The year in democracy


In the beginning, there was disagreement.

The first session of the first Parliament of the Dominion of Canada was called for the “despatch of business” at 3pm on the November 6, 1867. Specifically, the duly elected members convened that day for the purposes of choosing a speaker. John A. Macdonald spoke first that Wednesday, nominating James Cockburn. George Etienne Cartier stood to second the motion. And it was then, on this necessary first bit of business, that the House encountered its first dispute—Conservative MP Joseph Dufresne of Montcalm, Quebec, rising to lament that Mr. Cockburn could not speak French. “He thought it was to be regretted that, at the inauguration of a new system, greater respect was not shown to Lower Canada in this matter,” the journals report. “He looked upon this as a matter of national feeling.”

Nonetheless, after Mr. Cartier assured the House that Mr. Cockburn could at least understand French, the House unanimously elected its first Speaker. The House then adjourned until the next afternoon when the Governor General was scheduled to deliver the Speech from the Throne.

Debate on the address began on Friday at 3pm. But after just two interventions, business was interrupted so that Prime Minister Macdonald might explain why the minister of finance and the secretary of state for the provinces had just resigned. The ensuing discussion took up most of the afternoon, so it was only after dinner that Joseph Howe was given time to explain his objections to confederation.

The people of Nova Scotia, he said, “had been legislated into this House against their wills.” “With these remarks as to his own position he would proceed to the subject before the House, the consideration of His Excellency’s Speech,” the official record recounts. “As a public man of some experience he thought discussion on the speech a mere waste of time, but with respect to the speech now before the House, matter had been introduced which challenged the correctness of the view of the people of Nova Scotia, and, therefore, called upon them for discussion.”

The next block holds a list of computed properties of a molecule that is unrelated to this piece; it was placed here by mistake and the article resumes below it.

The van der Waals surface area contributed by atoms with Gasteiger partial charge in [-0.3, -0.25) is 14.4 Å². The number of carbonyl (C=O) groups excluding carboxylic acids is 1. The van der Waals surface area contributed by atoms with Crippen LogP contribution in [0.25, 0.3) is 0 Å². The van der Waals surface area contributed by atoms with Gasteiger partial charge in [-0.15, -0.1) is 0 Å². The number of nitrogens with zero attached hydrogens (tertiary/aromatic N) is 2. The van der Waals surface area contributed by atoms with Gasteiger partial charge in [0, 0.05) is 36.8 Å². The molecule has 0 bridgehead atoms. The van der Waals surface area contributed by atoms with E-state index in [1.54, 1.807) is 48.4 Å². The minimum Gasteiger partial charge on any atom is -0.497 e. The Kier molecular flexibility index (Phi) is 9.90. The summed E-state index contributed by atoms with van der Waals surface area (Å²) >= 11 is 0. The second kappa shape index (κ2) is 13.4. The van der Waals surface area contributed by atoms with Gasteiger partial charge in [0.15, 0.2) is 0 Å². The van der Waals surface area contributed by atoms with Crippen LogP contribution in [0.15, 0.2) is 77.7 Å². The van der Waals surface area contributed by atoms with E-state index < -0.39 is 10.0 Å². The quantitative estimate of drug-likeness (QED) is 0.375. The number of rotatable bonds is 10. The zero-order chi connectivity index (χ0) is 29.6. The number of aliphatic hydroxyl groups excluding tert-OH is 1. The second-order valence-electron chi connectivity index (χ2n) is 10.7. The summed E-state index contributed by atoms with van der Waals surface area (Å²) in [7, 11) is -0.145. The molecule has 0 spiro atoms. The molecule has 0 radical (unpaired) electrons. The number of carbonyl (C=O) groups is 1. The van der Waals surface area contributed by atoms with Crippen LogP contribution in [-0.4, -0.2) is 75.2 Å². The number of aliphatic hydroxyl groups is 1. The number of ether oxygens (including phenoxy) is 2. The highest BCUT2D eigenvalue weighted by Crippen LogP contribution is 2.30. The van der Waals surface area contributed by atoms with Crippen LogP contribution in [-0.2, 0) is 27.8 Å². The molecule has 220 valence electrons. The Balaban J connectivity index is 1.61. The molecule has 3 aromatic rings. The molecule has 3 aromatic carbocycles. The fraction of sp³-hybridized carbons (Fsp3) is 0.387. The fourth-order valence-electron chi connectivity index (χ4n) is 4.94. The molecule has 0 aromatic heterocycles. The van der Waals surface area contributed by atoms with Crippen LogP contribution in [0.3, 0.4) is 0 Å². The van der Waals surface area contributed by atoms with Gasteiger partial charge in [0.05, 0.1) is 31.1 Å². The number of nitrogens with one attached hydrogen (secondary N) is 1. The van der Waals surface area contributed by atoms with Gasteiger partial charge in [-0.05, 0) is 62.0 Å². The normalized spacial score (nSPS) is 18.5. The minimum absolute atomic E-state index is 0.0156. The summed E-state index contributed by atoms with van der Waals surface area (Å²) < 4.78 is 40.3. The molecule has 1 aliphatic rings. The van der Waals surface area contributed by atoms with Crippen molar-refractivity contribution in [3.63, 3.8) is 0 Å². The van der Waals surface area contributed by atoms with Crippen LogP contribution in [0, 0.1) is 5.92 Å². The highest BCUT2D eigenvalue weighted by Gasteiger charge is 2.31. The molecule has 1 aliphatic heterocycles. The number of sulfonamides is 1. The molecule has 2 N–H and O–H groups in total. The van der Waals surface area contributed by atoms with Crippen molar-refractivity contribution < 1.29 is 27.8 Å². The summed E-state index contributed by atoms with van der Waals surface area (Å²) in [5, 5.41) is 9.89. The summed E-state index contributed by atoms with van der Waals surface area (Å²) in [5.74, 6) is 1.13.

He regretted, he said, some of what he had heard from Charles Fisher in the day’s first speech. “His honourable friend had said that party feeling should be laid aside, and it might be laid aside by his honourable friend, but with respect to this House he feared his dream would not be realized,” Mr. Howe explained. “There would be two altars in this House, the worshippers of which would be as far from agreeing as were those at the first two altars erected on this earth—the altars of Cain and Abel.” This drew laughter.

The topic here was actually something like original sin: this House gathered here after the Mother Parliament had allegedly failed to exercise due diligence and perhaps been misled as well. “He was in the House of Lords when the Act of Confederation was passed, and though that body consists of 400 members there were only ten members present at the third reading. If this had been a small matter affecting the slightest interest of one Peer of the realm there would have been a commission, or a committee of inquiry before Legislation had been allowed to pass,” Mr. Howe apparently ventured. “With respect to the House of Commons, though the members did attend in their places the question was not discussed. Men like John Stuart Mill, who had studied subject of Government nearly all their lives, might have come down with their views on this subject, but the House of Commons had not given the attention it deserved. The House owed it to the Empire, it owed it to the North American Colonies, that a full investigation should have been made before the measure was passed, and perhaps amendments might have been introduced that would have rendered it acceptable. One member of the House of Commons had actually stated that the question had been discussed at every hustings in Nova Scotia, a statement which the people of Nova Scotia had shown to be utterly untrue.”

He would go on to explain at length his objections to the current situation. (Up to and including the postal system: “No poor widow, keeping a forty shilling a year way office can look for appointment or preferment except through the favour of some gentleman in Ottawa.”) He is said to have spoken for an hour and forty minutes and “was listened to with great attention.” “He made many capital hits, and was warmly applauded on resuming his seat,” the official record states. “In conclusion, the